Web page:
BY MADELEINE MACCAR
Tracy Raimer first ventured into the world of running a chauffeured ground transportation company in the fall of 1996, her operation had one car that she would often drive herself. Your Private Limousine diligently carved a niche for itself over the years as Chicago demanded more transportation options, and Raimer, too, found herself more and more entrenched in the industry she served.
As anyone trying to stay afloat in the late 2000s remembers all too well, those lean years required quick thinking and creative business approaches. Raimer auspiciously met Chicago’s Northshore Limousine Group President Terrin Lange in 2008 and the two women soon found themselves hashing out the ideas that would become Chicago’s Transportation Group—or CTG.
Raimer and Lange’s brainchild is an unusual one in the industry. CTG isn’t an insular operation but rather an umbrella company that manages the day-to-day demands of five separately branded entities: Your Private Limousine, Chicago Northshore Limousine Group, Chicago Metropolitan Limousine, All Suburban Limousine, and the global affiliate base of Chicago’s Transportation Group.
“CTG is a management company that actually has the capabilities of managing other transportation companies while keeping their brands totally separate,” Raimer says. “At one point, we had seven companies in the office, all operating separately. We answer the calls by each company, we invoice by each company. So from the customer’s perspective, they don’t realize that all these individual companies are under the same roof.”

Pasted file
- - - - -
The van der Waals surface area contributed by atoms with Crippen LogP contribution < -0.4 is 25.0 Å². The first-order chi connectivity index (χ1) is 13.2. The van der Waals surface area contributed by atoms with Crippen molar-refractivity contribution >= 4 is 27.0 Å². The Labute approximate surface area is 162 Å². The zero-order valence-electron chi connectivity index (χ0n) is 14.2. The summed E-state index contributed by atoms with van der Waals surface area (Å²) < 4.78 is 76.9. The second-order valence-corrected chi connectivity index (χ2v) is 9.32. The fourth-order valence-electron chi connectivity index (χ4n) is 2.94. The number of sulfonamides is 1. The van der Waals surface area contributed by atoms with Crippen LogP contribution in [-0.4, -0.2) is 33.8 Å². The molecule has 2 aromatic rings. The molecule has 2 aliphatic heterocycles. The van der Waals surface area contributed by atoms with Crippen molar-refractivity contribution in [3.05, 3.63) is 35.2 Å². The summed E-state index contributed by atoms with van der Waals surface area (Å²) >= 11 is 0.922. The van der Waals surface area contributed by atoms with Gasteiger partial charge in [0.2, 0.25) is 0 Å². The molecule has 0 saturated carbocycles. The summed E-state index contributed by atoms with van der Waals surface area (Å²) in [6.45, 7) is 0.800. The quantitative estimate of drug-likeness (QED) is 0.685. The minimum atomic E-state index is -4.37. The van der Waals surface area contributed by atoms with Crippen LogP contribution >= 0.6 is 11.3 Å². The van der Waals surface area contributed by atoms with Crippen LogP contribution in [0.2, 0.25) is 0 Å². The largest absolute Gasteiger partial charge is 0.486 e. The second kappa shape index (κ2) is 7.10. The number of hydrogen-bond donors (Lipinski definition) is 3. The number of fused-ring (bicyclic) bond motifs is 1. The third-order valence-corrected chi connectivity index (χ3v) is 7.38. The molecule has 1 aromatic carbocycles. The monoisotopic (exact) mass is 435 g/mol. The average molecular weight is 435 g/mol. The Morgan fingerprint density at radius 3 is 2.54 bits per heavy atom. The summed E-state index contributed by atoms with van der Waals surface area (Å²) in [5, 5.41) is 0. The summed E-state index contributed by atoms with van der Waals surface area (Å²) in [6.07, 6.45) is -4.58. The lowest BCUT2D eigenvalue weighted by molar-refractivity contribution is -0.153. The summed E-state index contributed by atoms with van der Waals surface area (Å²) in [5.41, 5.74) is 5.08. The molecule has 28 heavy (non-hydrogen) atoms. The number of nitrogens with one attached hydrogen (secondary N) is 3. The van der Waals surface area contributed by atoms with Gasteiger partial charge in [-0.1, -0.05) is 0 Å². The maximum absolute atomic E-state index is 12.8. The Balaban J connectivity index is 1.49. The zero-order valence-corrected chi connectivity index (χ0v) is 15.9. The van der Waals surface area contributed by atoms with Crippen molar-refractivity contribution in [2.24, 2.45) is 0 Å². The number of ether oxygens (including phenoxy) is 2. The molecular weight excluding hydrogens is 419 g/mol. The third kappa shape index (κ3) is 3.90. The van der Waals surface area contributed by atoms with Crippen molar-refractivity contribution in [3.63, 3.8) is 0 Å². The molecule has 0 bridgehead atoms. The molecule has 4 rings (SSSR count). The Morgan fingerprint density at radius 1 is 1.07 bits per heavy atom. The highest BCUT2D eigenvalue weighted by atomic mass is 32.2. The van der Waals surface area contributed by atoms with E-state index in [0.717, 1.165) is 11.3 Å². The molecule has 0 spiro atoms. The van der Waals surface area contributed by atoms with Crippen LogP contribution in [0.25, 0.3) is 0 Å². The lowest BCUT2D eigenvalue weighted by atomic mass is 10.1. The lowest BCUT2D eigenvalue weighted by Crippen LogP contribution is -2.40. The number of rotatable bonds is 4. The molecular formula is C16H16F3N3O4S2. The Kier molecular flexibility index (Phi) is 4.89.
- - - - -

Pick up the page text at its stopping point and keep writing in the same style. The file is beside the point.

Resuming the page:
The autonomy all five companies enjoy is a top priority for Raimer, who has been the sole owner since Lange stepped down in June of this year: It is paramount that the clients loyal to each of the companies continue to enjoy a seamless service experience. This helps bolster the success of the collective operation, making it a viable approach for smaller companies looking to clear the $1-million hurdle, which Raimer explains can be a difficult milestone to move past.
“It’s a way that transportation companies can have access to a diverse fleet, including vans and buses, as well an affiliate network that’s already set up,” she says. “For smaller companies that are maybe only doing $1 million dollars in revenue, it’s really hard for them to expand past that point and develop their national affiliate partner network. At $1 million, you’re just so strapped into the day-to-day operation, so here’s a way that you’re not having to give up your company and can still make a decent amount while growing. All you have to do is focus on expanding your book of business.”
The continued growth and success of the companies comprising the industry ultimately ensures the success of chauffeured ground transportation’s future. Raimer believes that as the industry shifts to make room for TNCs, works even more closely together, and adapts to a new operational landscape, that future will include an increased inclination toward communal thinking.
“I think it’s where the economy is, and it’s where our industry is heading,” Raimer explains. “With rideshares now in our marketplace, our industry’s going to look vastly different in 18 months, even one year from now. I think that companies are going to have to unite and share resources—not just the expenses but sharing the different services that our clients have demanded. I don’t think there’s one single company that can meet the needs of what our clients are demanding today.”